Our new feeding station on the deck railing outside the kitchen table window has been a busy, busy place these past two weeks. The weather has taken a decided turn for winter. The naturally occurring food supply—fruits, berries, seeds, late insects—has been diminished, so our seed, nut, and suet-eating friends are coming to our feeders in greater volume.
Tufted titmice, I've noticed, are hit-and-run eaters. Normally they drop in, hop onto a feeder, grab a seed or peanut, then fly off to a handy perch to consume it. One titmouse seems to want more from his foraging visits. He tries to take more than a single bit of food. Does he perhaps have some blue jay or American crow in his ancestry? Those well-known gluttons will gobble up several food items, filling up their throats before adding one or two more pieces, held firmly in the bill. These corvid family members will cache food—hiding it for later consumption, but that's not as well known as a behavior in titmice. However, it turns out that they DO cache food, too.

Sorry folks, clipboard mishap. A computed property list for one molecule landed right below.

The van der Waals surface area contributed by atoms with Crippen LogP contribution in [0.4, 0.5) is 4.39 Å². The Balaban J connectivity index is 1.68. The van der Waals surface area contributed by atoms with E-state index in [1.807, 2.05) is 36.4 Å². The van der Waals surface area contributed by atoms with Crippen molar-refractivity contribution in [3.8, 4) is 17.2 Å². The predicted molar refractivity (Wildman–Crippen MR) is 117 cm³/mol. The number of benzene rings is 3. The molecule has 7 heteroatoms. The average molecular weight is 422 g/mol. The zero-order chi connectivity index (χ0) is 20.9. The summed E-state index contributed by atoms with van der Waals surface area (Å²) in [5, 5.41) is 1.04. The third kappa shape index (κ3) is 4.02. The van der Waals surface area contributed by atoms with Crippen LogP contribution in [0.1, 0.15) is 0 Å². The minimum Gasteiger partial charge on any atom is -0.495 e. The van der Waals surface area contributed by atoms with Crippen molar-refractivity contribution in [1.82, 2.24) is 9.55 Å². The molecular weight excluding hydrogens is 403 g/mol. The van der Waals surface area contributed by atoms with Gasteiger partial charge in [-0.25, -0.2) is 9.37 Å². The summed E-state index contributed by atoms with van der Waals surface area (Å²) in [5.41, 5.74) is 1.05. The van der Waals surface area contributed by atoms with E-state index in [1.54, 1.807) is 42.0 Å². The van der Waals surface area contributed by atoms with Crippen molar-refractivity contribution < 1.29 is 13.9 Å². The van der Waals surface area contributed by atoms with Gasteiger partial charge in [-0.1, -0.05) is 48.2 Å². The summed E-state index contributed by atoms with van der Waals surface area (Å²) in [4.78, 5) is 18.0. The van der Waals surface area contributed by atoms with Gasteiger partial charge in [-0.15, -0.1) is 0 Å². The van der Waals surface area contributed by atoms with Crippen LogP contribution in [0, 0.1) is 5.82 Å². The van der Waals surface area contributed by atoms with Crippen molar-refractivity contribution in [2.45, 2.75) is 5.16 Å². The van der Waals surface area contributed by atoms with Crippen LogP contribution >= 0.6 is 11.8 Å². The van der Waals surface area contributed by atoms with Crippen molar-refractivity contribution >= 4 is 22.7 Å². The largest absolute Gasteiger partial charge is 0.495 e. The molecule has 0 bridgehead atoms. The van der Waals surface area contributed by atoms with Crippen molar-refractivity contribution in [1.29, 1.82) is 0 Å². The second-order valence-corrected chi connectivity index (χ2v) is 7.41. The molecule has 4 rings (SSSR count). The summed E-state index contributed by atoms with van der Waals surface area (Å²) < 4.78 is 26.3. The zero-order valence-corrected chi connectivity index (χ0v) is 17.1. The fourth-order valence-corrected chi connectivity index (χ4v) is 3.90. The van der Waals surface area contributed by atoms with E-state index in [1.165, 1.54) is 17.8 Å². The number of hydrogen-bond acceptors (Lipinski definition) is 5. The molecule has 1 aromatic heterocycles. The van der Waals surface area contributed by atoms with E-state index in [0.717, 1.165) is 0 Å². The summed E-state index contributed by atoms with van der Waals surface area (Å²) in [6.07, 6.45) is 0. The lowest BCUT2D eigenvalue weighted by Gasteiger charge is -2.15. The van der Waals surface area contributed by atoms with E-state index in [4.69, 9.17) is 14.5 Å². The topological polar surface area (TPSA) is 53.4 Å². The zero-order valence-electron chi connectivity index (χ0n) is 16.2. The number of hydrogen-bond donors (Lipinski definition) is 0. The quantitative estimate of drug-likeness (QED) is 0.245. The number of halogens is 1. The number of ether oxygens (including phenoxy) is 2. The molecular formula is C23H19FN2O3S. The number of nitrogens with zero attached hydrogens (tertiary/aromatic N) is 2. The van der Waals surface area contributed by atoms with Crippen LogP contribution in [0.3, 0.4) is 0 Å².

This particular titmouse was intent on getting another peanut into his bill, perhaps for caching. But every time he'd pry one loose, it would fall before he could grab it. The piece he had in the back of his bill prevented him from getting a secure grip on a second nut. Notice I am assuming this was a "he" even though TUTIs are not sexually dimorphic. This just seemed like typical behavior for a male.
As he tried, other birds would land on the peanut feeder and he would try to chase them off. Most fled, but not the male red-bellied woodpecker. He parked himself on the feeder and stayed put. I watched as the peanut dust flew and the level of nuts in the feeder dropped noticeably.